Gondolas on Central Park Lake

Gondolas in Central Park

New York is absolutely abuzz with activity in the summer time, particularly in Central Park. On any given day, there are so many things a person could do that it seems impossible to even know about all of your options. Perhaps that’s why when Liam Daniel Pierce told his friends that he was a gondolier in Central Park, they told him to go jump in The Lake. “When I tell old school New Yorkers about the gondola, they like to tell me that it FLAT OUT does not exist. But there have been gondolas there since the lake was dug out.”

A gondola in Central Park in 1894
A gondola in Central Park in 1894

It’s true. We have gondolas in Central Park. If you head over to the Loeb Boathouse, you can rent one for $45 for a half hour ride and you could find yourself being serenaded to a version of “That’s Amore” with personally customized lyrics.

One of Central Park’s architects was well known for his love of boats. Frederick Law Olmsted, who visited Venice with his sons to broaden their education in landscape architecture, would later bring gondolas to the Chicago World’s Fair of 1898.

Gondolas at the 1898 World's Fair in Chicago
Gondolas at the 1898 World’s Fair in Chicago

“[Olmsted] wanted the lagoons and canals strewn with waterfowl of all kinds and colors and traversed continually by small boats. Not just any boats, however: becoming boats. The subject became an obsession for him. His broad view of landscape architecture included anything that grew, flew, floated, or otherwise entered the scenery he created.” – Erik Larson, The Devil in the White City

Central Park gondoliers in 1900
Central Park gondoliers in 1900

However, it was not Olmsted who suggested gondolas for Central Park and one must wonder if Venice or Central Park actually inspired his “becoming boats” in Chicago. Central Park’s Lake was first opened to the public in 1858 (before construction was even completed) and it was opened in the winter for people to ice skate on. Boats were first put on The Lake in 1860 but it wasn’t until 1862 that Central Park received its first gondola. The boat, an authentic Venetian gondola named Maiden City of the Sea was given to the park by park commissioner John A.C. Gray. It was some time till there was a gondolier to regularly charter the vessel but after that, the boat became a park favorite. It received enough usage that by the 1890s, another Venetian gondola replaced the original gift.

Central Park's Venetian Water Festival
Central Park’s Venetian Water Festival

As late as 1936, a “Venetian Water Carnival” was held on a yearly basis in the park. After live music and dancing at the Mall, people would find their way down to The Lake where, according to the Department of Parks, “Venetian peasants” took to brightly lit swan boats and gondolas to sing and play mandolins. The event also included an “Approach of the Doge,” a “Dance of the Nymphs,” a fireworks display, and even featured a 60 piece orchestra.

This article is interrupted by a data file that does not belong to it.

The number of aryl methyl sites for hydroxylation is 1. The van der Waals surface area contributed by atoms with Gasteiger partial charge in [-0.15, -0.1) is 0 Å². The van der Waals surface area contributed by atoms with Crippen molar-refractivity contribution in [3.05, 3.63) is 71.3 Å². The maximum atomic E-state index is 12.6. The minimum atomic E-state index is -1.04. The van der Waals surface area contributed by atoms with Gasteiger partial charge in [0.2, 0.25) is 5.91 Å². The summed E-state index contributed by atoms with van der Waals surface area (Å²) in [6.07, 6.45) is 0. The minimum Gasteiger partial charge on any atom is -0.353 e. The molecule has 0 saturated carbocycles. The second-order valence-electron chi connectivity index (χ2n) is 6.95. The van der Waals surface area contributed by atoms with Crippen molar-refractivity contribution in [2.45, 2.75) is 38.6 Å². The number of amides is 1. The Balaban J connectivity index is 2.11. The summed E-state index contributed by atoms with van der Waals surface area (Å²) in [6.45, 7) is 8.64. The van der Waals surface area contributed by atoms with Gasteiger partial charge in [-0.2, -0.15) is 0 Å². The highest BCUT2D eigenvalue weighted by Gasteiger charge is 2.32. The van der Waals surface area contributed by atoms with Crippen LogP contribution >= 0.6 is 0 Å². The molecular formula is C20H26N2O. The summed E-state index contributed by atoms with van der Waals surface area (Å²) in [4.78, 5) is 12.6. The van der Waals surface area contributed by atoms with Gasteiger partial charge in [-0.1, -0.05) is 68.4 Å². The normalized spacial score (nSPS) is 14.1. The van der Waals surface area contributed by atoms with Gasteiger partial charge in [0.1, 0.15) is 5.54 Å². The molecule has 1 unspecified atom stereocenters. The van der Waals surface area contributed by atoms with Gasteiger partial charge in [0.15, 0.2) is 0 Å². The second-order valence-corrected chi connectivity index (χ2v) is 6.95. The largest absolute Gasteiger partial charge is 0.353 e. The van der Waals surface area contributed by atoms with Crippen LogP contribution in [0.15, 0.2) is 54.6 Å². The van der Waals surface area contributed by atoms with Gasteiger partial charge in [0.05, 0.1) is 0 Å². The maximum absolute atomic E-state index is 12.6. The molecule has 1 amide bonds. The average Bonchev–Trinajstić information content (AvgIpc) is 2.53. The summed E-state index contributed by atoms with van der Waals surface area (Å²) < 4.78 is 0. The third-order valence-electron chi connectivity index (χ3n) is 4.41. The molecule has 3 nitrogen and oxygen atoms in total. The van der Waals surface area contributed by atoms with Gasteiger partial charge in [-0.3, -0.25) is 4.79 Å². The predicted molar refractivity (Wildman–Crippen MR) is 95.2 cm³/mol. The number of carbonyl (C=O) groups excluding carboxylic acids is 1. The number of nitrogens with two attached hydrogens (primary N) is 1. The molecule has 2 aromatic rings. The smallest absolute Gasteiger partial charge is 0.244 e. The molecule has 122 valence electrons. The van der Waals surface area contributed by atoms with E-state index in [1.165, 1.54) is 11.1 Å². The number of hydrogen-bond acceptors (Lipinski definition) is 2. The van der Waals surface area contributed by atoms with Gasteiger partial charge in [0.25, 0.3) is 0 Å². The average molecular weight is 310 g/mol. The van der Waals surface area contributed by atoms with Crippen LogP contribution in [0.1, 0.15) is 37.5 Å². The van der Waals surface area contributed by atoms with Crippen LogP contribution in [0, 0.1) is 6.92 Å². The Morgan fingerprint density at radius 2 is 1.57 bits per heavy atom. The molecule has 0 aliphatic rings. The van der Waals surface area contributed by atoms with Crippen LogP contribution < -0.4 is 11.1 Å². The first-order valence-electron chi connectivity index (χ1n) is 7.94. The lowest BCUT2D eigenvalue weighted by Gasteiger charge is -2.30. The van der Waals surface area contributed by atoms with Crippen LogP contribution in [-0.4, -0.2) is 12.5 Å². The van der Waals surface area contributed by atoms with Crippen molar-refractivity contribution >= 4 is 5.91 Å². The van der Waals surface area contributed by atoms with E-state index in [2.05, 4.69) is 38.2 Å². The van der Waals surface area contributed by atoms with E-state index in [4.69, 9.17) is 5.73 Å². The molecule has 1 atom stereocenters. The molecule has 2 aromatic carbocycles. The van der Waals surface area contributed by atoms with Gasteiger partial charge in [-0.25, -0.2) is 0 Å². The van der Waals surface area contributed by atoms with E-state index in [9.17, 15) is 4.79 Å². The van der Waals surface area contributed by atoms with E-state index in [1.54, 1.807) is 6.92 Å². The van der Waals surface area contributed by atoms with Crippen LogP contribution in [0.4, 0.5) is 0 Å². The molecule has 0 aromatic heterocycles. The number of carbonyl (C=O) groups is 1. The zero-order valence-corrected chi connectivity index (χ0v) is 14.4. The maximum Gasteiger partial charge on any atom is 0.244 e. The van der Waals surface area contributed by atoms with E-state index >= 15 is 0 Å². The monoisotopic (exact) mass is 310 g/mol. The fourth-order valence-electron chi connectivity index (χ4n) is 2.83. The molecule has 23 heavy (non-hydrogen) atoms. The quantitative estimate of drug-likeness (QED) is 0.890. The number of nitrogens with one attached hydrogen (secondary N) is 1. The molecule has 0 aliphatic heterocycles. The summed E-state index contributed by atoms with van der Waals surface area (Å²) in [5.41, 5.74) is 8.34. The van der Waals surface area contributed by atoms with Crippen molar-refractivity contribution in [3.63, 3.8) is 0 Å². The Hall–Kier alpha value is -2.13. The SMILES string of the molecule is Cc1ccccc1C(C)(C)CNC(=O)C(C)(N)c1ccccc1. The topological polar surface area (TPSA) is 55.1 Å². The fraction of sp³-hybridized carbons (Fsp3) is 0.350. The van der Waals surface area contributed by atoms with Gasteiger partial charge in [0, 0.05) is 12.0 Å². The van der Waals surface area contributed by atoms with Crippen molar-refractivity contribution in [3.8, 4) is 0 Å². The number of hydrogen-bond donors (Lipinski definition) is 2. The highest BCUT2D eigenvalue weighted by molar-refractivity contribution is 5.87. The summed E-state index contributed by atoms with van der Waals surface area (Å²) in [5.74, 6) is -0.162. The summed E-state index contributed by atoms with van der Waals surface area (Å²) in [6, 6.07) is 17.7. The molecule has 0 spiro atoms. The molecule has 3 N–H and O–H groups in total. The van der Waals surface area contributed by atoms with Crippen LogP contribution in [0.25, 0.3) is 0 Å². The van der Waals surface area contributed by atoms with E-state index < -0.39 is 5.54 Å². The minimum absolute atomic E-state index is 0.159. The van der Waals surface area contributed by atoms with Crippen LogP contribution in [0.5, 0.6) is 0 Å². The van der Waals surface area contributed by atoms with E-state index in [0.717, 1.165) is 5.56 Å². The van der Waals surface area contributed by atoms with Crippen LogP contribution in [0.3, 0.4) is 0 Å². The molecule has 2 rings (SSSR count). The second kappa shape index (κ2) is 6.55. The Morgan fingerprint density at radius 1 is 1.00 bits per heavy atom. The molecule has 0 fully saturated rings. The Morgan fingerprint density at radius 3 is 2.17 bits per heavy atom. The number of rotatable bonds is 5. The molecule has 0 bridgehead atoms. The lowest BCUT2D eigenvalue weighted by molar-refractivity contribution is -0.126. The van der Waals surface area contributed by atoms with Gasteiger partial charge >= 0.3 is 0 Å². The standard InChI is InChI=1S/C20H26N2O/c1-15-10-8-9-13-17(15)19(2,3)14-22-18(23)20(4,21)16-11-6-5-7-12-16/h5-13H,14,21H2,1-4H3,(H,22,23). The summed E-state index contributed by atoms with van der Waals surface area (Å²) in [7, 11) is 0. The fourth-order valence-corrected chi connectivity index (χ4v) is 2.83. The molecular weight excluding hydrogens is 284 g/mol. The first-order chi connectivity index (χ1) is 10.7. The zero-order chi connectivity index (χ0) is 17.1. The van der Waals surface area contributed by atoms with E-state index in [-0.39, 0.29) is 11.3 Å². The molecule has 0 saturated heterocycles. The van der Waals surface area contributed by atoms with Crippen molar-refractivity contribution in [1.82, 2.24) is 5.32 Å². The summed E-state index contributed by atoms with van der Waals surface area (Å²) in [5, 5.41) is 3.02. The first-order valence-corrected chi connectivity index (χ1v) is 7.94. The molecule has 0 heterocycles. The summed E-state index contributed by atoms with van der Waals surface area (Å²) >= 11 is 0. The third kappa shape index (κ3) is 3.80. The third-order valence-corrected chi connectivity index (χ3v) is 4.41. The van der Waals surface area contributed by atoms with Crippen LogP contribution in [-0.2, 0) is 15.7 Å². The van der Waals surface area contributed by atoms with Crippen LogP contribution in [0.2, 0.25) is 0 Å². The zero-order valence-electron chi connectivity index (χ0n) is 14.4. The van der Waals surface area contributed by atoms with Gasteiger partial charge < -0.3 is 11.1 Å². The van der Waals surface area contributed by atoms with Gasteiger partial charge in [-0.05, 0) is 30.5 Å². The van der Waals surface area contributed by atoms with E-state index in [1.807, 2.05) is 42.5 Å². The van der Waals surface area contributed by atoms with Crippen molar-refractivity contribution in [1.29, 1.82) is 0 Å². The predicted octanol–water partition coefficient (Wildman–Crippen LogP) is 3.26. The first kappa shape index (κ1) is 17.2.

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The Blockhouse today

Central Park and The War of 1812

While Central Park wasn’t designed until 1857, it’s home to a pristinely preserved relic from America’s most confusing war. Tucked inside the park’s northern border, you can find a blockhouse built to stave off the British in The War of 1812.

Blockhouse Entrance
Blockhouse Entrance

In the beginning of the nineteenth century, America found themselves once again at odds with their former sovereign. Britain, fully engaged in a war with Napoleon Bonaparte of France, had disturbed America’s ability to trade with other European nations in an effort to help their own economy and hurt France’s. They were also capturing sailors on American ships and forcing them to fight in The Napoleonic War on Britain’s side. Meanwhile back in North America, Great Britain attempted to stop the United States’ expansion by working with Native Americans and former slaves to hold mid-western territory. America would then try to seize Canada as their own. Though the Americans were woefully unprepared for a fight, ultimately the Brits had overextended themselves and a treaty was signed. Neither America nor Great Britain could really declare a victory but there was certainly a clear loser in the war. The Native Americans lost significant territory and suffered many casualties.

During the war, New Yorkers build fortification in the New York Harbor assuming the British would attack them from the southern part of Manhattan, closest to where they lived. Instead, an attack came on the Long Island Sound at Stonington, Connecticut. New York responded by adding three blockhouses to the northern part of Manhattan.

Manhattan's fortifications for the War of 1812
Manhattan’s fortifications for the War of 1812

The British did not have time to invade Manhattan though. The war ended months after the attack on Connecticut. All of the other northern blockhouses would eventually disappear. However, Central Park’s designers decided to preserve the one within the park’s border, using it as an architectural accent, a ruin which they covered with vines. Their decision preserved a reminder of our nation’s first war, making it the oldest building in the park.

The Blockhouse covered in vines
The Blockhouse covered in vines

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